SoundHealth’s Mike Miller making a splash in medical innovation.

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By David Reeves

The medical innovation landscape is littered with valuable products that have not and may never make it to market. And with these failures, the general public suffers because it never had the opportunity to benefit from these innovations.

Such is the dilemma of the thousands of products being developed by inventors, individuals who simply don’t have the knowledge, finances, or connections to bring these innovations to market.

Michael Miller, founder of a Boca Raton-based “medical innovation agency”, was one of the keynote speakers at the Insight Innovation Exchange Health (IIEX) Conference in Philadelphia recently.

His firm, SoundHealth, combines the expertise of the inventors, the missions of funding foundations, and resources of research institutions to develop what is essentially a market-ready medical solution for presentation to potential purchasers of the product.

Miller was joined on the panel by executives from InCrowd, AstraZeneca, and Merck.

“Getting a product to market can be a time-consuming and cumbersome exercise,” said Miller. “Quite frankly most inventors simply don’t have the ‘muscle’ to usher a product through the various stages of development. And, even if they have a mature product, they don’t have the knowledge of how to market these products directly to the consumer.”

Miller explained that inventors must recognize that there is a new model, one that involves looking for an “exit strategy” before the product gets to market.

“Too often, innovators spend too much money and time developing a product, and they run out of capital, can’t secure approvals, can’t afford manufacturing, and can’t raise more capital,” he said. “The unfortunate reality is that these products die on the vine. And, another product sits on the shelf.

“This is a vicious cycle in the medical innovation world. The real tragedy is two-fold. First the people that could benefit from these products don’t get the opportunity to use them, and second the innovators don’t get to benefit financially from their creations.”

SoundHealth streamlines the process of moving these medical innovations from “bench to bed- seamlessly”.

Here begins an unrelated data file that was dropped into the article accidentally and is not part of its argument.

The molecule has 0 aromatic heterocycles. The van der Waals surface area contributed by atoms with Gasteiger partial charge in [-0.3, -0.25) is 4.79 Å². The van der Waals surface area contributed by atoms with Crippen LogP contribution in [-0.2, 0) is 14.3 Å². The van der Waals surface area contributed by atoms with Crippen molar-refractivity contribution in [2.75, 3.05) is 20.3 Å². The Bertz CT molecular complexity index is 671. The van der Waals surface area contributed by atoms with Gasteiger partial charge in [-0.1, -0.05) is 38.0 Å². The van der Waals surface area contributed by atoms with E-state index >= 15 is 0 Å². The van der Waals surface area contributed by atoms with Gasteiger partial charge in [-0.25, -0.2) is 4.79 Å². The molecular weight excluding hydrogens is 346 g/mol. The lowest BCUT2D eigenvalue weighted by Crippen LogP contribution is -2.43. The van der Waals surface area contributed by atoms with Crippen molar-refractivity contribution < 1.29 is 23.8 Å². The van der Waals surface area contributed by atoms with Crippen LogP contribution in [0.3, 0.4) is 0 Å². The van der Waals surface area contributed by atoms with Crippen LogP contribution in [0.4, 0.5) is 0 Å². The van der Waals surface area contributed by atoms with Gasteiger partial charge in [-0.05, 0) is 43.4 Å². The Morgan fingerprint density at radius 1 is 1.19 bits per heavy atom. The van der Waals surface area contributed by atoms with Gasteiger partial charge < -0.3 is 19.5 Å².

“All we ask is that products be relatively mature,” said Miller during his presentation. “They can’t be a concept written on a napkin. We then consider which distribution outlets (i.e. medical device, pharmaceutical, biotech, etc.) may want to purchase it following a conditional evaluation. That is what we mean by working backwards from the exit strategy.”

Through relationships with various funding organizations and research & development entities, SoundHealth is able to deliver market-ready products to purchasing and distribution firms.

“Our process minimizes the need for inventors to raise capital, hire lots of people and spend time lost in all the drama” he said. “It’s our business to take early stage innovations, and working with the innovators, rapidly finish it to the point it’s ready for commercialization.

The interest in SoundHealth’s model was evident at the IIEX conference.

“One of the major concerns of medical innovators who were there was getting the product to market,” said Miller. “We are now in the process of evaluating a number of products from the conference, and we’re confident that several will become part of our growing portfolio.

“We also have the attention of the distribution and manufacturers who are continually seeking the next great medical innovation.”

One key feature to this unique business model is, that everyone involved benefits.

“The inventor earns significant money through the ultimate sale,” said Miller. “Funding organizations support and sponsor medical innovation that helps their constituents. Research institutions are being funded to conduct research. And, distribution and manufacturing companies receive the latest medical innovation that may save lives while improving their bottom lines.”

Miller added that many of the inventors are physicians who are developing products as a way to enhance their medical practices or even phase out of their practice altogether with the hopes of retiring.

“Some are inventing products directly related to their medical expertise,” said Miller. “They have a passion for medicine and their patients’ well-being and this is just another way for them to contribute, all while pursuing the American dream of making a significant amount of money.”

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